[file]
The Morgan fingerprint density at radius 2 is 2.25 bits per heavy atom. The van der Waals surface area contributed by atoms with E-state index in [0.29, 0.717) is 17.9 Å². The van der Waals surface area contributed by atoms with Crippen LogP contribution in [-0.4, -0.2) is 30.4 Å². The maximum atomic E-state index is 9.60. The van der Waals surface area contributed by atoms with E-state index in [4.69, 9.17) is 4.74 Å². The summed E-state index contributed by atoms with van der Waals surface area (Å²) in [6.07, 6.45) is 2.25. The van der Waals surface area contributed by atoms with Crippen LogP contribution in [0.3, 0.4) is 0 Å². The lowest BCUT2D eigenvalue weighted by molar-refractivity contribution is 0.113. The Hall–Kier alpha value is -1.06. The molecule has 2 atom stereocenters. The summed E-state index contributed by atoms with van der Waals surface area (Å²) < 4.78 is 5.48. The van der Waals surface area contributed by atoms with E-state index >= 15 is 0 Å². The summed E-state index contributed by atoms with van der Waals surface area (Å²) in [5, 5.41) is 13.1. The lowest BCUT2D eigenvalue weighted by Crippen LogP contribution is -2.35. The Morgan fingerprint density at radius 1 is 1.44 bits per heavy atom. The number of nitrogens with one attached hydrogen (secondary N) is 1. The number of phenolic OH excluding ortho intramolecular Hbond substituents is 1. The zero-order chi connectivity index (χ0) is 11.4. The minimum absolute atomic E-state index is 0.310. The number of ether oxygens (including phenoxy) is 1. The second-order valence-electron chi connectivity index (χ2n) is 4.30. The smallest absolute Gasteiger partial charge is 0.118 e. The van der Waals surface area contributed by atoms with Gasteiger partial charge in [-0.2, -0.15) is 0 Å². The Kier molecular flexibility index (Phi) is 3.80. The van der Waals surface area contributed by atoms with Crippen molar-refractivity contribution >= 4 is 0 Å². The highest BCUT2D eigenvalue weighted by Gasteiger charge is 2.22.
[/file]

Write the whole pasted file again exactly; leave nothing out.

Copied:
The Morgan fingerprint density at radius 2 is 2.25 bits per heavy atom. The van der Waals surface area contributed by atoms with E-state index in [0.29, 0.717) is 17.9 Å². The van der Waals surface area contributed by atoms with Crippen LogP contribution in [-0.4, -0.2) is 30.4 Å². The maximum atomic E-state index is 9.60. The van der Waals surface area contributed by atoms with E-state index in [4.69, 9.17) is 4.74 Å². The summed E-state index contributed by atoms with van der Waals surface area (Å²) in [6.07, 6.45) is 2.25. The van der Waals surface area contributed by atoms with Crippen LogP contribution in [0.3, 0.4) is 0 Å². The lowest BCUT2D eigenvalue weighted by molar-refractivity contribution is 0.113. The Hall–Kier alpha value is -1.06. The molecule has 2 atom stereocenters. The summed E-state index contributed by atoms with van der Waals surface area (Å²) < 4.78 is 5.48. The van der Waals surface area contributed by atoms with E-state index >= 15 is 0 Å². The summed E-state index contributed by atoms with van der Waals surface area (Å²) in [5, 5.41) is 13.1. The lowest BCUT2D eigenvalue weighted by Crippen LogP contribution is -2.35. The Morgan fingerprint density at radius 1 is 1.44 bits per heavy atom. The number of nitrogens with one attached hydrogen (secondary N) is 1. The number of phenolic OH excluding ortho intramolecular Hbond substituents is 1. The zero-order chi connectivity index (χ0) is 11.4. The minimum absolute atomic E-state index is 0.310. The number of ether oxygens (including phenoxy) is 1. The second-order valence-electron chi connectivity index (χ2n) is 4.30. The smallest absolute Gasteiger partial charge is 0.118 e. The van der Waals surface area contributed by atoms with Gasteiger partial charge in [-0.2, -0.15) is 0 Å². The Kier molecular flexibility index (Phi) is 3.80. The van der Waals surface area contributed by atoms with Crippen molar-refractivity contribution >= 4 is 0 Å². The highest BCUT2D eigenvalue weighted by Gasteiger charge is 2.22.